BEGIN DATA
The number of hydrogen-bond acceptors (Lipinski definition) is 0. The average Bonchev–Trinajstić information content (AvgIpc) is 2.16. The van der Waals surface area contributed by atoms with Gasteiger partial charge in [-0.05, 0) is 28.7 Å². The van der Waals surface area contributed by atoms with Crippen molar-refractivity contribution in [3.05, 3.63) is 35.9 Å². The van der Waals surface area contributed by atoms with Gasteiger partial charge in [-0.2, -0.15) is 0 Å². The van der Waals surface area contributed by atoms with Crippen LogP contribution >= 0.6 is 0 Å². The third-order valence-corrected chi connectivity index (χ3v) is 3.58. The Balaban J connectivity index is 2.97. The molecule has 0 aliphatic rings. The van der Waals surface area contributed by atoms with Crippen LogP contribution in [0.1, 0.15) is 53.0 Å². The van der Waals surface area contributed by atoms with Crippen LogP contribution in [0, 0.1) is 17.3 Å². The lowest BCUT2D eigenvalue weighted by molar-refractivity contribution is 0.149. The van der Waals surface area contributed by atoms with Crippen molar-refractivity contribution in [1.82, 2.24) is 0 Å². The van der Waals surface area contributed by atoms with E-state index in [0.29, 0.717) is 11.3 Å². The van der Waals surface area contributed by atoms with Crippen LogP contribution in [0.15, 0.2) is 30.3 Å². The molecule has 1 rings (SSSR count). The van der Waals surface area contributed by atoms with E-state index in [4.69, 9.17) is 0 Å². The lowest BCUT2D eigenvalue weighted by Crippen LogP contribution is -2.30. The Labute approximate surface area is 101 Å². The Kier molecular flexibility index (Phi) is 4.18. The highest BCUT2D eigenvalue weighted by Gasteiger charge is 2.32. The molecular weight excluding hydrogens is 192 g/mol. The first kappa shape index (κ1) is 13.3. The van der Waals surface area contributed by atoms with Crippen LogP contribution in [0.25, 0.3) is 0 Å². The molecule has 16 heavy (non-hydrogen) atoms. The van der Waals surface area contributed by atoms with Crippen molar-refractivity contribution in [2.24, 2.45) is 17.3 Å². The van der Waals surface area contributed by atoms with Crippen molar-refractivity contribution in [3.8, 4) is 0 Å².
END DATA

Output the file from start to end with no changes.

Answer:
The number of hydrogen-bond acceptors (Lipinski definition) is 0. The average Bonchev–Trinajstić information content (AvgIpc) is 2.16. The van der Waals surface area contributed by atoms with Gasteiger partial charge in [-0.05, 0) is 28.7 Å². The van der Waals surface area contributed by atoms with Crippen molar-refractivity contribution in [3.05, 3.63) is 35.9 Å². The van der Waals surface area contributed by atoms with Gasteiger partial charge in [-0.2, -0.15) is 0 Å². The van der Waals surface area contributed by atoms with Crippen LogP contribution >= 0.6 is 0 Å². The third-order valence-corrected chi connectivity index (χ3v) is 3.58. The Balaban J connectivity index is 2.97. The molecule has 0 aliphatic rings. The van der Waals surface area contributed by atoms with Crippen LogP contribution in [0.1, 0.15) is 53.0 Å². The van der Waals surface area contributed by atoms with Crippen LogP contribution in [0, 0.1) is 17.3 Å². The lowest BCUT2D eigenvalue weighted by molar-refractivity contribution is 0.149. The van der Waals surface area contributed by atoms with Crippen molar-refractivity contribution in [1.82, 2.24) is 0 Å². The van der Waals surface area contributed by atoms with E-state index in [0.29, 0.717) is 11.3 Å². The van der Waals surface area contributed by atoms with Crippen LogP contribution in [0.15, 0.2) is 30.3 Å². The molecule has 1 rings (SSSR count). The van der Waals surface area contributed by atoms with E-state index in [4.69, 9.17) is 0 Å². The lowest BCUT2D eigenvalue weighted by Crippen LogP contribution is -2.30. The Labute approximate surface area is 101 Å². The Kier molecular flexibility index (Phi) is 4.18. The highest BCUT2D eigenvalue weighted by Gasteiger charge is 2.32. The molecular weight excluding hydrogens is 192 g/mol. The first kappa shape index (κ1) is 13.3. The van der Waals surface area contributed by atoms with Crippen LogP contribution in [0.25, 0.3) is 0 Å². The molecule has 16 heavy (non-hydrogen) atoms. The van der Waals surface area contributed by atoms with Crippen molar-refractivity contribution in [2.24, 2.45) is 17.3 Å². The van der Waals surface area contributed by atoms with Crippen molar-refractivity contribution in [3.8, 4) is 0 Å².